The Slatest

Here’s What’s in the Senate’s Revised Health Care Bill

Senate Majority Leader Mitch McConnell speaks about the health care bill in June alongside Sen. John Thune, left, and Sen. John Barrasso.

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Senate Republicans on Thursday released a revised version of their bill to repeal and replace Obamacare, with changes aimed at placating more members to ensure the bill’s passage. From the New York Times:

Republicans said the revised bill would provide roughly $70 billion in additional funds that states could use to help reduce premiums, hold down out-of-pocket costs and otherwise make health care more affordable. The bill already included more than $100 billion for such purposes. The new bill, like earlier versions, would convert Medicaid from an open-ended entitlement to a system of fixed payments to states. But in the event of a public health emergency, state Medicaid spending in a particular part of a state would not be counted toward the spending limits, known as per capita caps.


In a departure from current law, the bill would allow insurers, under certain conditions, to offer health plans that did not comply with standards in the Affordable Care Act. Under that law, insurers sell regulated health plans through a public insurance exchange in each state.

The last paragraph refers to provisions proposed by Texas Sen. Ted Cruz, who has pushed for allowing individuals to purchase cheaper insurance plans that cover less than Obamacare requires. That concession and the inclusion of provisions allowing the use of Health Savings Accounts to pay for premiums may win over conservatives starting with Cruz himself. The bill also includes concessions aimed at winning over moderates including $45 billion in funding to address opioid addiction, the preservation of Obamacare taxes on wealthy Americans, and $70 billion in additional funding for states trying to stabilize premiums and out-of-pocket costs.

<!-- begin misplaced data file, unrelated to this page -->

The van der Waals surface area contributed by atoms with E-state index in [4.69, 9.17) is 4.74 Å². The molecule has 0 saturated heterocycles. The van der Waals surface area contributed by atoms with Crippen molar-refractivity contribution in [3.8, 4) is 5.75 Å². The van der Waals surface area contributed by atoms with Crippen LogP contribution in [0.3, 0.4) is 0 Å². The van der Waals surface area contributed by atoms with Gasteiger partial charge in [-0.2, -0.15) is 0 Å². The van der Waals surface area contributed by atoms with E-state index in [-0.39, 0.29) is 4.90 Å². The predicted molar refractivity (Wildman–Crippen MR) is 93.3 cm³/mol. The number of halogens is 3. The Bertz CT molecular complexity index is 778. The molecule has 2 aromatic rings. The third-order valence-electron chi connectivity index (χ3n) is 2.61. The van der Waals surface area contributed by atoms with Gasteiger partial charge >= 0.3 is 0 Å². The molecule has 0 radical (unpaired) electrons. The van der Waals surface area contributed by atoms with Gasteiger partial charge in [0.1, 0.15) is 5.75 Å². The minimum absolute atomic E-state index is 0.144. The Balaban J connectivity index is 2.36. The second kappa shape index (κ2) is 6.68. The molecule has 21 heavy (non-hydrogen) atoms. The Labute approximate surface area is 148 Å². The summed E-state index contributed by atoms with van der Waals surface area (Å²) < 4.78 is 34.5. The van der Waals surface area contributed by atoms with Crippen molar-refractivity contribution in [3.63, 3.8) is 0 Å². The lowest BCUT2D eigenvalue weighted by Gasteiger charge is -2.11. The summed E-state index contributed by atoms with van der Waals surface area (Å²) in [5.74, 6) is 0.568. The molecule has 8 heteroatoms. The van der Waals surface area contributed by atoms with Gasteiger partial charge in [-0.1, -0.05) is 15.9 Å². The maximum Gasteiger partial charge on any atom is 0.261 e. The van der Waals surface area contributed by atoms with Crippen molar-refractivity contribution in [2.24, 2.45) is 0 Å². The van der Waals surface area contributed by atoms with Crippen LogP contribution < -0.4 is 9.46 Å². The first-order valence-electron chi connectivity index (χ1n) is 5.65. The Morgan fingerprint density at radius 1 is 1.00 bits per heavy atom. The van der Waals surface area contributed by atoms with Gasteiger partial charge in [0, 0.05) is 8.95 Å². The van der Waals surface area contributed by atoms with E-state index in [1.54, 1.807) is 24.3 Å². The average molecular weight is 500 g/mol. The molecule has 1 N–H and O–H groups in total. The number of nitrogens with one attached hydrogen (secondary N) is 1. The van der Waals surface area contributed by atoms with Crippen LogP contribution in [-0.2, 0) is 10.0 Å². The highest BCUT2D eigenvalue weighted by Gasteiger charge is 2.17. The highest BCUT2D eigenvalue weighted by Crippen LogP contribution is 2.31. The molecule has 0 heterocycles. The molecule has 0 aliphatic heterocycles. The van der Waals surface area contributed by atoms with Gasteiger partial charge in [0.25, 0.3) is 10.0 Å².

The CBO is expected to release a score for the revised bill on Monday or Tuesday. Slate’s Jim Newell wrote about the anticipated changes to the bill on Wednesday.

The CBO is analyzing two versions of the new bill: one with the Cruz amendment, and one without it. The score of the one with the amendment will likely be a bludgeoning, as just about every expert predicts it will send premiums for the Obamacare-compliant plans, which those with pre-existing conditions need, spiraling out of control. Senators are still working on adjustments to the Cruz amendment that could—could! theoretically!—defang its worst effects, as I wrote about yesterday. But those won’t appear in the bill that’s released tomorrow. (The Cruz amendment would also have to pass muster with the Senate parliamentarian. As it happens, I saw the estimable Elizabeth MacDonough in the hall on Wednesday and attempted to gossip with her about this very issue. It was not fruitful.)

[…]The discussions will still be fluid even after the “new” bill is released. Leaders are telling concerned Republican senators that they can try to change the bill during the open amendment process that follows the first procedural vote, expected next week. “I think it would be safe to assume that a fully amendable bill, after the motion to proceed,” Missouri Sen. Roy Blunt said, “should give everyone a sense that they’ll have an opportunity to make whatever point they want to make.”

That procedural vote on the bill is expected by the end of next week.